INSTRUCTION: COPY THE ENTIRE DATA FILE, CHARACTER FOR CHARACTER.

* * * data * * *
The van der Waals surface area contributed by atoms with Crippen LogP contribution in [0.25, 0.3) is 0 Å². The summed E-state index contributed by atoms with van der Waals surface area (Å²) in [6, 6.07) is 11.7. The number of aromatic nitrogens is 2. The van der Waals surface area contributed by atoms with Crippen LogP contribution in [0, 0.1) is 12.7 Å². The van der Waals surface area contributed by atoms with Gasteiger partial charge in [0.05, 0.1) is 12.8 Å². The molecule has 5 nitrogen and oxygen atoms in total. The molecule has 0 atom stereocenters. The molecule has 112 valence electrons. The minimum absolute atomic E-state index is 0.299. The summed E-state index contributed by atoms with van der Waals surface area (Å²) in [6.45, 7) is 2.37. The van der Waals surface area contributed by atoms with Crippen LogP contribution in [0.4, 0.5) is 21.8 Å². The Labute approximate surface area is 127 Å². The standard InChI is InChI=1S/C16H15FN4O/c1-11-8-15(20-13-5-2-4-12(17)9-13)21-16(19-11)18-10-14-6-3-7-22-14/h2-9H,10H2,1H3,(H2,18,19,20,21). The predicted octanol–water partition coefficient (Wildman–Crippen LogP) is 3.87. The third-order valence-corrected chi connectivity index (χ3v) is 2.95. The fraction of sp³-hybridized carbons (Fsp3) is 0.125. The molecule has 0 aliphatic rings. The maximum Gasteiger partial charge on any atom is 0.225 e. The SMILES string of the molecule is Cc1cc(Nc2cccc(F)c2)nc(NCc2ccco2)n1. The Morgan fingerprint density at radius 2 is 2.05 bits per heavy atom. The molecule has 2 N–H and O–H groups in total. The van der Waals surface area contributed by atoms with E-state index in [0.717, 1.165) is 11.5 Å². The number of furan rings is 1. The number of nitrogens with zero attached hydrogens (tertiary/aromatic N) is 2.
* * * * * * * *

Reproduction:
The van der Waals surface area contributed by atoms with Crippen LogP contribution in [0.25, 0.3) is 0 Å². The summed E-state index contributed by atoms with van der Waals surface area (Å²) in [6, 6.07) is 11.7. The number of aromatic nitrogens is 2. The van der Waals surface area contributed by atoms with Crippen LogP contribution in [0, 0.1) is 12.7 Å². The van der Waals surface area contributed by atoms with Gasteiger partial charge in [0.05, 0.1) is 12.8 Å². The molecule has 5 nitrogen and oxygen atoms in total. The molecule has 0 atom stereocenters. The molecule has 112 valence electrons. The minimum absolute atomic E-state index is 0.299. The summed E-state index contributed by atoms with van der Waals surface area (Å²) in [6.45, 7) is 2.37. The van der Waals surface area contributed by atoms with Crippen LogP contribution in [0.4, 0.5) is 21.8 Å². The Labute approximate surface area is 127 Å². The standard InChI is InChI=1S/C16H15FN4O/c1-11-8-15(20-13-5-2-4-12(17)9-13)21-16(19-11)18-10-14-6-3-7-22-14/h2-9H,10H2,1H3,(H2,18,19,20,21). The predicted octanol–water partition coefficient (Wildman–Crippen LogP) is 3.87. The third-order valence-corrected chi connectivity index (χ3v) is 2.95. The fraction of sp³-hybridized carbons (Fsp3) is 0.125. The molecule has 0 aliphatic rings. The maximum Gasteiger partial charge on any atom is 0.225 e. The SMILES string of the molecule is Cc1cc(Nc2cccc(F)c2)nc(NCc2ccco2)n1. The Morgan fingerprint density at radius 2 is 2.05 bits per heavy atom. The molecule has 2 N–H and O–H groups in total. The van der Waals surface area contributed by atoms with E-state index in [0.717, 1.165) is 11.5 Å². The number of furan rings is 1. The number of nitrogens with zero attached hydrogens (tertiary/aromatic N) is 2.